Anirban Ghoshal
Senior Writer

Sourcemap expands to meet demand for supply chain management

Mar 07, 2022
Supply Chain Management Software

The software startup is tapping a VC cash infusion to expand into Europe and further develop its suite of supply chain management (SCM) applications.

supply chain / virtual network of connections
Credit: Thinkstock

Supply chain management (SCM) software company Sourcemap is set to expand into Europe and, fueled with a $10 million venture capital infusion, further develop its suite of supplier benchmarking, traceability and transparency applications to meet growing demand from global businesses that increasingly face complex compliance regulations and logistics disruptions.

In addition to recent worries that the Russian invasion of Ukraine will further upset global supply chains disrupted by COVID, new labor and green-energy laws — including European regulations that require companies to map their supply chains back to the originating suppliers — have stoked demand for SCM software.

“This is the right time to meet the market or scale and that is going to require additional resources on sales, marketing, R&D and other divisions,” said Leonardo Bonanni, founder and CEO of Sourcemap.

Supply chain regulations expand

In January 2021, the US signed into law the Uyghur Forced Labor Prevention Act, which prohibits goods made in whole or in part from any materials originating from China’s Xinjiang Uyghur Autonomous Region. In addition, new regulations around decarbonization, deforestation and forced labor require major multinationals to implement technology for transparency and traceability in many aspects of global supply chain operations, Bonanni said. The new European Green Deal that targets the EU to become the first climate neutral continent by 2050 will also help open up the market for the company, he said.

Sourcemap originated as a PhD project at the MIT Media Lab in 2008 as a portal designed to educate consumers about the origin of their products and their social, green impacts.

The company, which now says it has more than 400,000 companies mapped by its software — and offers applications tailored to businesses in sectors including agriculture, beauty, healthcare and jewelry — over the years has transformed into a cloud-based platform for SCM applications.

Sourcemap modeled after social networks

The platform, modelled after social networks, allows customers to add suppliers and sub-suppliers, and invite suppliers to validate the data. The data collected by the platform is processed at the back end to provide various insights to customers.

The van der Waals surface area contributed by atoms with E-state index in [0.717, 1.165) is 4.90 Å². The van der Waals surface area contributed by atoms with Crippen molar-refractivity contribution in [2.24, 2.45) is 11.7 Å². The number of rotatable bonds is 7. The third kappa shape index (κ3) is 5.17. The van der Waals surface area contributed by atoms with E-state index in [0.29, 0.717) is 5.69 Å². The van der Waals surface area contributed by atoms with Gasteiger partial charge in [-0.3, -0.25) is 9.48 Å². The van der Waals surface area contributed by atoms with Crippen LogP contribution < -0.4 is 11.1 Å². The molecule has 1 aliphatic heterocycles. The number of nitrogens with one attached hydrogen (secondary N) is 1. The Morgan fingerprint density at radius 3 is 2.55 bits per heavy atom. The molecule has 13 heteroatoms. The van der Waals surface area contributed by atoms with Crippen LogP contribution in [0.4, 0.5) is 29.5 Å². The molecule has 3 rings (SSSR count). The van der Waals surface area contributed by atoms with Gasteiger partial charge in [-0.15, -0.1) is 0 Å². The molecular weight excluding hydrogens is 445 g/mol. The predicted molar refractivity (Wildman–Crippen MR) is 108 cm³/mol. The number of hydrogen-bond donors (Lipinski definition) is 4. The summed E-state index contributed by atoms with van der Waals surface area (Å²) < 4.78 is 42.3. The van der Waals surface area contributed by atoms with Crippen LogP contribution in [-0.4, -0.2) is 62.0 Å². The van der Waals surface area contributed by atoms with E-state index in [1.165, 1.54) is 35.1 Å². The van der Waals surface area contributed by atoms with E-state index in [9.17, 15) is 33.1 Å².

“Sourcemap essentially provides a portal as the front face for its enterprise customers to start inviting their suppliers and in turn their suppliers — this is in tiers and can run into thousands until the actual source — to fill in key details about how and where they are sourcing their products or raw materials from,” Bonanni said.

This data helps provide services such as supply chain visibility, risk optimization and integration into workflow automation within the same window after it verifies the details that suppliers and sub-suppliers are filling in.

“Supply chain mapping often involves thousands of companies across five or more tiers of supplier relationships, so we have developed a custom graph database that allows customers to identify and register every supplier, and to collect as much data as they need to ensure that the chain of custody is clean and compliant,” Bonanni said.

“Each Sourcemap customer has a virtual private cloud to securely manage and analyze their end-to-end supply chain data, hosted on a hybrid cloud (Amazon and Microsoft) for maximum resilience and for compatibility with existing enterprise systems,” according to Bonanni.

SCM software can used to check noncompliance

Sourcemap also claims that companies can use the platform to crosscheck suppliers’ data to rule out the ones who have histories of being noncompliant in any way. Many Sourcemap customers use the data from the due diligence platform, garnered in by the front-facing portal, to check if they can meet their delivery timelines, Bonanni said.

While this puts the company in direct competition with companies such as SAP, IBM, Oracle and NetSuite — all vying for share of the SCM software market — Bonanni said that Sourcemap’s due diligence platform has API connections with SAP, Oracle, and IBM databases that very large multinationals are using already.

SCM software market grows rapidly

According to a report from Allied Market Research, the global digital supply chain market was valued at $3.91 billion in 2020, and is expected to reach $13.67 billion by 2030, growing at a CAGR (compound annual growth rate) of 13.2% from 2021 to 2030.

Bonanni claims that the ability of Sourcemap’s platform to map suppliers through multiple tiers for various materials across regions straight out of the box is the key differentiator against other SCM software vendors.

A survey conducted by SCM software provider Blue Yonder shows that at least 67% of the 250 organizations polled believe that the ability to view and manage their supply chain from end-to-end will help them better manage pandemic disruption. The survey further suggests that nearly 97% of organizations faced disruption over the last 12 months and 63% said that supply chain has become a priority.

Sourcemap said that it was offering its due diligence platform and other services via licenses that can be scaled up or down depending on the customer’s requirements, in line with other enterprise SaaS platforms.

The planned expansion into Europe is a result of $10 million infusion into the company by Energize Ventures — a VC firm that focuses on early, growth stage venture capital, and MIT’s E14 fund. In 2011, the company raised an undisclosed amount in a non-equity transaction from the MIT Media Lab and E14 fund.